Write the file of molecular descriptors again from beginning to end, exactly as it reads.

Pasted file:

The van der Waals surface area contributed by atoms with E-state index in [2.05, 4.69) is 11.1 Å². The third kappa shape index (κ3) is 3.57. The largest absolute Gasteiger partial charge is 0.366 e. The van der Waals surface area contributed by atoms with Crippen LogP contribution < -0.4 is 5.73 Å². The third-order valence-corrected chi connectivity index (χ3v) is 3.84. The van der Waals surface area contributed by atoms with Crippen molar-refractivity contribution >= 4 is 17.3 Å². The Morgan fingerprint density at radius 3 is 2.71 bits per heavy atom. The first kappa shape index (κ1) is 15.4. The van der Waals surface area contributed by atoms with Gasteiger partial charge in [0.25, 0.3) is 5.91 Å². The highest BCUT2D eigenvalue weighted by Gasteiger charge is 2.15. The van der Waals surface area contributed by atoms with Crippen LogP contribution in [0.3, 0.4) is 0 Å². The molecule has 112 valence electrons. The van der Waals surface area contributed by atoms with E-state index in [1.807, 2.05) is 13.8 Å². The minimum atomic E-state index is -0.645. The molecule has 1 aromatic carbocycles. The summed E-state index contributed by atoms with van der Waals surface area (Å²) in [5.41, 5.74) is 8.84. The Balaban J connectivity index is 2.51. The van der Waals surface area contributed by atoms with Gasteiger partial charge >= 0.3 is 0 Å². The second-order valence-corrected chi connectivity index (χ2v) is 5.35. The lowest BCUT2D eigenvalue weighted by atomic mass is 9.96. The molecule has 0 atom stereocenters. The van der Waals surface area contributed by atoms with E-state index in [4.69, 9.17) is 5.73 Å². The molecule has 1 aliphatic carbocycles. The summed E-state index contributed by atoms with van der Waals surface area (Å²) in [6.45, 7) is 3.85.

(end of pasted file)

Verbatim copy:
The van der Waals surface area contributed by atoms with E-state index in [2.05, 4.69) is 11.1 Å². The third kappa shape index (κ3) is 3.57. The largest absolute Gasteiger partial charge is 0.366 e. The van der Waals surface area contributed by atoms with Crippen LogP contribution < -0.4 is 5.73 Å². The third-order valence-corrected chi connectivity index (χ3v) is 3.84. The van der Waals surface area contributed by atoms with Crippen molar-refractivity contribution >= 4 is 17.3 Å². The Morgan fingerprint density at radius 3 is 2.71 bits per heavy atom. The first kappa shape index (κ1) is 15.4. The van der Waals surface area contributed by atoms with Gasteiger partial charge in [0.25, 0.3) is 5.91 Å². The highest BCUT2D eigenvalue weighted by Gasteiger charge is 2.15. The van der Waals surface area contributed by atoms with Crippen LogP contribution in [0.3, 0.4) is 0 Å². The molecule has 112 valence electrons. The van der Waals surface area contributed by atoms with E-state index in [1.807, 2.05) is 13.8 Å². The minimum atomic E-state index is -0.645. The molecule has 1 aromatic carbocycles. The summed E-state index contributed by atoms with van der Waals surface area (Å²) in [5.41, 5.74) is 8.84. The Balaban J connectivity index is 2.51. The van der Waals surface area contributed by atoms with Gasteiger partial charge >= 0.3 is 0 Å². The second-order valence-corrected chi connectivity index (χ2v) is 5.35. The lowest BCUT2D eigenvalue weighted by atomic mass is 9.96. The molecule has 0 atom stereocenters. The van der Waals surface area contributed by atoms with E-state index in [4.69, 9.17) is 5.73 Å². The molecule has 1 aliphatic carbocycles. The summed E-state index contributed by atoms with van der Waals surface area (Å²) in [6.45, 7) is 3.85.